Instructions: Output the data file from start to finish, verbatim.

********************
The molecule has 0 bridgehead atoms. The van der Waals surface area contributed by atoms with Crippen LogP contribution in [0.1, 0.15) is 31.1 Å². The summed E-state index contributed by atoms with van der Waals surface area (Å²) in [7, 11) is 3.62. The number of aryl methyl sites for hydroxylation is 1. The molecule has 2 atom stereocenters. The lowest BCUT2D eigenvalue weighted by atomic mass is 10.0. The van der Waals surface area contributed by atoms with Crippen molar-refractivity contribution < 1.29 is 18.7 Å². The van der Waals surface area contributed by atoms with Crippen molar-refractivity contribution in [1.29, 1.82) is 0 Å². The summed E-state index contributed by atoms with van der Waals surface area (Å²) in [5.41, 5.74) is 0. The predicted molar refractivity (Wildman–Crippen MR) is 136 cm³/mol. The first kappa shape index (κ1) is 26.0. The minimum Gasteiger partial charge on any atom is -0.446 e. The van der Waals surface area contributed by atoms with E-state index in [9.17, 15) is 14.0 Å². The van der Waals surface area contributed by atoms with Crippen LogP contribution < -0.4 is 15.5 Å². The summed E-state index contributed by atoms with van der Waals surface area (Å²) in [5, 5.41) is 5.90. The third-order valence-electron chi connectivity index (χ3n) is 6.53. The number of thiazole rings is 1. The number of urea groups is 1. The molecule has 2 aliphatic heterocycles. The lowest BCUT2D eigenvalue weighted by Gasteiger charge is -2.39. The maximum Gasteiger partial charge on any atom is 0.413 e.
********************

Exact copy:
The molecule has 0 bridgehead atoms. The van der Waals surface area contributed by atoms with Crippen LogP contribution in [0.1, 0.15) is 31.1 Å². The summed E-state index contributed by atoms with van der Waals surface area (Å²) in [7, 11) is 3.62. The number of aryl methyl sites for hydroxylation is 1. The molecule has 2 atom stereocenters. The lowest BCUT2D eigenvalue weighted by atomic mass is 10.0. The van der Waals surface area contributed by atoms with Crippen molar-refractivity contribution < 1.29 is 18.7 Å². The van der Waals surface area contributed by atoms with Crippen molar-refractivity contribution in [1.29, 1.82) is 0 Å². The summed E-state index contributed by atoms with van der Waals surface area (Å²) in [5.41, 5.74) is 0. The predicted molar refractivity (Wildman–Crippen MR) is 136 cm³/mol. The first kappa shape index (κ1) is 26.0. The minimum Gasteiger partial charge on any atom is -0.446 e. The van der Waals surface area contributed by atoms with E-state index in [9.17, 15) is 14.0 Å². The van der Waals surface area contributed by atoms with Crippen LogP contribution < -0.4 is 15.5 Å². The summed E-state index contributed by atoms with van der Waals surface area (Å²) in [5, 5.41) is 5.90. The third-order valence-electron chi connectivity index (χ3n) is 6.53. The number of thiazole rings is 1. The number of urea groups is 1. The molecule has 2 aliphatic heterocycles. The lowest BCUT2D eigenvalue weighted by Gasteiger charge is -2.39. The maximum Gasteiger partial charge on any atom is 0.413 e.